Research Says Crypto Market on Verge of ‘Implosion,’ Cites Low Transaction Volumes

New analysis by Juniper Research shows a significant drop in crypto trading values, stating that crypto markets are “on the brink of an implosion.”

A recent study from Juniper Research states that the cryptocurrency market could “implode” and that transaction volumes are decreasing, Bloomberg reported Oct. 9.

In a report dubbed “The Future of Cryptocurrency: Bitcoin & Altcoin Trends & Challenges 2018-2023” Juniper assessed the challenges of digital currencies, with a focus on technical, social and regulatory concerns. The survey also analyzed such issues like regulatory developments across the market, exchange failure, hacker attacks, and blockchain forking and their impact on crypto volatility.

Per Juniper, daily transaction volumes with Bitcoin (BTC) have dropped from an average of around 360,000 a day in the end of 2017 to 230,000 in September 2018. Regarding daily transaction values, they saw a downward trend from over $3.7 billion to less than $670 million in the same period.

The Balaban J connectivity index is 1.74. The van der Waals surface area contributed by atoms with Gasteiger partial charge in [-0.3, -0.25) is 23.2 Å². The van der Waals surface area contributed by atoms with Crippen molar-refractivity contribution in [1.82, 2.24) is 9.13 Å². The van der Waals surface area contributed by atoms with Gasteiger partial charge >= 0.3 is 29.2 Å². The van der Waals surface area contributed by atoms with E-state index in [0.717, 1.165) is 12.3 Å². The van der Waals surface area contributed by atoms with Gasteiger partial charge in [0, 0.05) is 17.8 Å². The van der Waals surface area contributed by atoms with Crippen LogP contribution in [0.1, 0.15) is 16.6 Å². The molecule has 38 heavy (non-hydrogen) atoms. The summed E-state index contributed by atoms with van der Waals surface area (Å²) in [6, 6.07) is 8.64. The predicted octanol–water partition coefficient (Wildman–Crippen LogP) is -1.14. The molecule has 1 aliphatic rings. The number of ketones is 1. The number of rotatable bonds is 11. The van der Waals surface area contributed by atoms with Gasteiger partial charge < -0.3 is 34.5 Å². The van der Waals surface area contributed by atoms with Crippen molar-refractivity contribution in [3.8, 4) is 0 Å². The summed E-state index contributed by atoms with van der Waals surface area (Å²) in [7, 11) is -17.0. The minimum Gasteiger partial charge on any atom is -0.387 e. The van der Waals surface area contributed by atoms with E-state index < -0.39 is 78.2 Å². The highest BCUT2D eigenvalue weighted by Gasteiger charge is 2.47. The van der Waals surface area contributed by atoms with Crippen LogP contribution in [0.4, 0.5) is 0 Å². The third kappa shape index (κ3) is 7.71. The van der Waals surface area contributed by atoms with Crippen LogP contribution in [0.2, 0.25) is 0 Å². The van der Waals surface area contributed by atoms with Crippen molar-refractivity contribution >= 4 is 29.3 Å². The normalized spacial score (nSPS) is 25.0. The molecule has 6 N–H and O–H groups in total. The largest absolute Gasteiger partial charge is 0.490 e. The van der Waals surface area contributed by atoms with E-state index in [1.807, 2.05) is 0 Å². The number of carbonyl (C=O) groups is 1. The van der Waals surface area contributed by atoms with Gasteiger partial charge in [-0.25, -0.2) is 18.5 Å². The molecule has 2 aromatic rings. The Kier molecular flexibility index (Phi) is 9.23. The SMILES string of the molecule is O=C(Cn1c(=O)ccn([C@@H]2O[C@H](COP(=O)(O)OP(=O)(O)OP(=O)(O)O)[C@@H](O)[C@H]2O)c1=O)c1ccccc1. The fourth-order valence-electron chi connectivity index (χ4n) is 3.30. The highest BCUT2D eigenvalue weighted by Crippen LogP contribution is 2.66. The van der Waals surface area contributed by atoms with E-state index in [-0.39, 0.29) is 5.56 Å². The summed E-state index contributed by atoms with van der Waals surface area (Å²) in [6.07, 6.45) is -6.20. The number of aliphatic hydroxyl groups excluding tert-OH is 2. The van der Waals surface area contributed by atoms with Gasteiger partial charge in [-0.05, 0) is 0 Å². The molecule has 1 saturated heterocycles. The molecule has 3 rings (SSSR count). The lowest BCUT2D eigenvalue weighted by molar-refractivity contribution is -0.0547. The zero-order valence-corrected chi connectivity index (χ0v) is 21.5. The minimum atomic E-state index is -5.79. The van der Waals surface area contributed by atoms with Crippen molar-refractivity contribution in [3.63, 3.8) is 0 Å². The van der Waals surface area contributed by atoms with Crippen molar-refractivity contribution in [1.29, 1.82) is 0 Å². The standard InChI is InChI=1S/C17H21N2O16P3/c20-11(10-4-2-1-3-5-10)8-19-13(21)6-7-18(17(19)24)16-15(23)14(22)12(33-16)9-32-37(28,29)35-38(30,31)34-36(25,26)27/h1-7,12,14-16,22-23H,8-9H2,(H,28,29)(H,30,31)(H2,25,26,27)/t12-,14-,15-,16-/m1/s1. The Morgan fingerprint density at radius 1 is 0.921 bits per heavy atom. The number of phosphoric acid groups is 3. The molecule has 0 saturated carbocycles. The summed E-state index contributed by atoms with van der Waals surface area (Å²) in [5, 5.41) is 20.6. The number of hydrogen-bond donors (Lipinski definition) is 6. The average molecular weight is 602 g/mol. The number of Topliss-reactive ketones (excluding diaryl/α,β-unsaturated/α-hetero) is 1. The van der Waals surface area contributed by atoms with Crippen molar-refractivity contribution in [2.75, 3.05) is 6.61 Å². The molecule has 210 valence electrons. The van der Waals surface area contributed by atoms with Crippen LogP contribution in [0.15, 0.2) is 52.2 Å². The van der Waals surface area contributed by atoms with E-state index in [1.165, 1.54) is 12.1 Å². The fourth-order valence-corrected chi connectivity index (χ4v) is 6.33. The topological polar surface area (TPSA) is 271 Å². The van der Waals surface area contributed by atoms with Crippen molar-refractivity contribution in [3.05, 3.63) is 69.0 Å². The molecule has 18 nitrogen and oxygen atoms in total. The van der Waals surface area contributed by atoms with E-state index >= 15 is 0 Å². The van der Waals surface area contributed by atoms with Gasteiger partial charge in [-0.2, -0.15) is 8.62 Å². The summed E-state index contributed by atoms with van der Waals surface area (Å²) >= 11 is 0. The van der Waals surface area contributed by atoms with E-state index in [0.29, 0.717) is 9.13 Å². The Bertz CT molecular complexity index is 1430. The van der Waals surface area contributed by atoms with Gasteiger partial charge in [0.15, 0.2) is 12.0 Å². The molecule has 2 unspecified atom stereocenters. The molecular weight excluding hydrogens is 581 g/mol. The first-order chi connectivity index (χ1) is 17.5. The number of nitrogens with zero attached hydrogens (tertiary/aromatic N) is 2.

In the first quarter of the current year, crypto transactions on the market as a whole reportedly amounted to slightly over $1.4 trillion, while in 2017 the figure was less than $1.7 trillion. By the second quarter, transaction values fell by 75 percent, with total market capitalization down under $355 billion. Juniper stated:

“Based on activity during the first half of Q3, Juniper estimates a further 47 percent quarter-on-quarter drop in transaction values in that quarter […] In short, given our concerns around both the innate valuation of Bitcoin, and of the operating practices of many exchanges, we feel that the industry is on the brink of an implosion.”

Juniper’s research echoes a recent analysis conducted by Diar, where the firm stated that in the third quarter of 2018, San Francisco-based cryptocurrency exchange Coinbase’s U.S. dollar volumes hit a 1-year low.

In the same period, crypto mining revenues have already surpassed results in 2017, but miners themselves see little profit, according to Diar. Mining is gradually becoming profitable only for “big guns” as electricity fees are constantly increasing. Diar assessments show that miners paying retail electricity prices have shifted towards unprofitability for the first time this September.